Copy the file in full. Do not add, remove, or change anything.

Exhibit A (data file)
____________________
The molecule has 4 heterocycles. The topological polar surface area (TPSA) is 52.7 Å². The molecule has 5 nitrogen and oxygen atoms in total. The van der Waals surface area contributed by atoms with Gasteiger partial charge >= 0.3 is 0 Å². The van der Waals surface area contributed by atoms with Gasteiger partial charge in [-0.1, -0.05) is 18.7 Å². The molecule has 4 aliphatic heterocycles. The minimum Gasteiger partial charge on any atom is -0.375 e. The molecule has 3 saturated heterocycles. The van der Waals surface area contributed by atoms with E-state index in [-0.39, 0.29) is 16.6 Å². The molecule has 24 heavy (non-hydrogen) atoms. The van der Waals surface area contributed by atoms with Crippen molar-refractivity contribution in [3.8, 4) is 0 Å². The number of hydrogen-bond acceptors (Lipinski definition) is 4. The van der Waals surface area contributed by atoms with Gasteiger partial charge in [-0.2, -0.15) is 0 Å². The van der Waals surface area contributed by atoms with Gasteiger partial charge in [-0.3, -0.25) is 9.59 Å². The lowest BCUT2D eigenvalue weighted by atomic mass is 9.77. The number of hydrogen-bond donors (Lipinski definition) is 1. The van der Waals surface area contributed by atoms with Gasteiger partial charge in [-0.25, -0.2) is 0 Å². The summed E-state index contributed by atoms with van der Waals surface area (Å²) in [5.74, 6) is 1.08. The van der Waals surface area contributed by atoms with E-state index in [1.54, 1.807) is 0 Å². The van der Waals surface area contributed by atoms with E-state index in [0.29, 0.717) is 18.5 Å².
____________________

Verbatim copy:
The molecule has 4 heterocycles. The topological polar surface area (TPSA) is 52.7 Å². The molecule has 5 nitrogen and oxygen atoms in total. The van der Waals surface area contributed by atoms with Gasteiger partial charge >= 0.3 is 0 Å². The van der Waals surface area contributed by atoms with Gasteiger partial charge in [-0.1, -0.05) is 18.7 Å². The molecule has 4 aliphatic heterocycles. The minimum Gasteiger partial charge on any atom is -0.375 e. The molecule has 3 saturated heterocycles. The van der Waals surface area contributed by atoms with E-state index in [-0.39, 0.29) is 16.6 Å². The molecule has 24 heavy (non-hydrogen) atoms. The van der Waals surface area contributed by atoms with Crippen molar-refractivity contribution in [3.8, 4) is 0 Å². The number of hydrogen-bond acceptors (Lipinski definition) is 4. The van der Waals surface area contributed by atoms with Gasteiger partial charge in [-0.2, -0.15) is 0 Å². The van der Waals surface area contributed by atoms with Gasteiger partial charge in [-0.3, -0.25) is 9.59 Å². The lowest BCUT2D eigenvalue weighted by atomic mass is 9.77. The number of hydrogen-bond donors (Lipinski definition) is 1. The van der Waals surface area contributed by atoms with Gasteiger partial charge in [-0.25, -0.2) is 0 Å². The summed E-state index contributed by atoms with van der Waals surface area (Å²) in [5.74, 6) is 1.08. The van der Waals surface area contributed by atoms with E-state index in [1.54, 1.807) is 0 Å². The van der Waals surface area contributed by atoms with E-state index in [0.29, 0.717) is 18.5 Å².